Starting with Susana Heisse’s Pura Vida Atitlan projects initiated in 2003, the frame-filling method has been primarily developed and utilized in Guatemala, although examples of this construction style can be found in other places like South Africa as well. The organization Hug It Forward has built 127 schools in Guatemala using this method. To build in this way, ecobricks must be sorted by their thickness and utilized according to the depth of the frame. The frame can be made of wood, metal, or steel-reinforced concrete, and there are several methods to contain ecobricks in a framed structure. In one method, chicken wire is stretched tightly on one side of the frame, ecobricks are tied one-by-one onto the chicken wire, more chicken wire is stretched on the other side, gaps between ecobricks are filled with soft plastic and then the wall is plastered.
In the case that exterior sheathing is being used, 2 ft wide chicken wire (or 2 ft wide pieces of drywall) is stretched horizontally and anchored to the studs on the interior, ecobricks are layered with soft plastic in between to fill the section, and the process is repeated to the top of the wall. Another method that we have utilized in the past has been to simply fill wooden pallets with ecobricks to make building panels which can then be anchored to solid uprights. We have utilized these panels primarily in the bench projects that we have done at local schools.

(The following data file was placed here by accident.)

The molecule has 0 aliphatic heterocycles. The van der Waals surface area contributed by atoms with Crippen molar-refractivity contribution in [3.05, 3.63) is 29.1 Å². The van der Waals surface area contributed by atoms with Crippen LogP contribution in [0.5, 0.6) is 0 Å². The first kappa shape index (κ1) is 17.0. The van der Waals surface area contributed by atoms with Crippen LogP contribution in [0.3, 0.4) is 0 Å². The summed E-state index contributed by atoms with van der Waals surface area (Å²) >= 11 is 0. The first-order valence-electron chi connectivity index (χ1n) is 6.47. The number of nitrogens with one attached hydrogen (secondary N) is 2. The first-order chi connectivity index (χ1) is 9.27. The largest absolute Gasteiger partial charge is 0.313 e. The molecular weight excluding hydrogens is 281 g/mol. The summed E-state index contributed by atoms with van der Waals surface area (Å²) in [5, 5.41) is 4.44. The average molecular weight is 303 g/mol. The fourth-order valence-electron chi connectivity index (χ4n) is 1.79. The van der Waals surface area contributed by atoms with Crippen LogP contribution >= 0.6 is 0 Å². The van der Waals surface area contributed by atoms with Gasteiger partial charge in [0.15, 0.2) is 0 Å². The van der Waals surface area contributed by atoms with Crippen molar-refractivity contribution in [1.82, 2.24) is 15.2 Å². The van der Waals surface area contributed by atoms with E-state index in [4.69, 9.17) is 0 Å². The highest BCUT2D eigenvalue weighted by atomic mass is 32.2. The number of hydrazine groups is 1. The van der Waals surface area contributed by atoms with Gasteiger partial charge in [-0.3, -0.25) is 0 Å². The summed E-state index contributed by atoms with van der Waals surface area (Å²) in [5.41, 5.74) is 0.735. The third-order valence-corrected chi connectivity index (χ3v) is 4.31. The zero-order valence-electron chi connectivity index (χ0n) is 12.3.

Check your local building codes if you are thinking of utilizing ecobricks in this way for any bigger structures, and support our fundraising efforts to conduct the final research (R-value and flame spread) that will allow us to build on a bigger scale in the USA: https://gofundme.com/ecobrick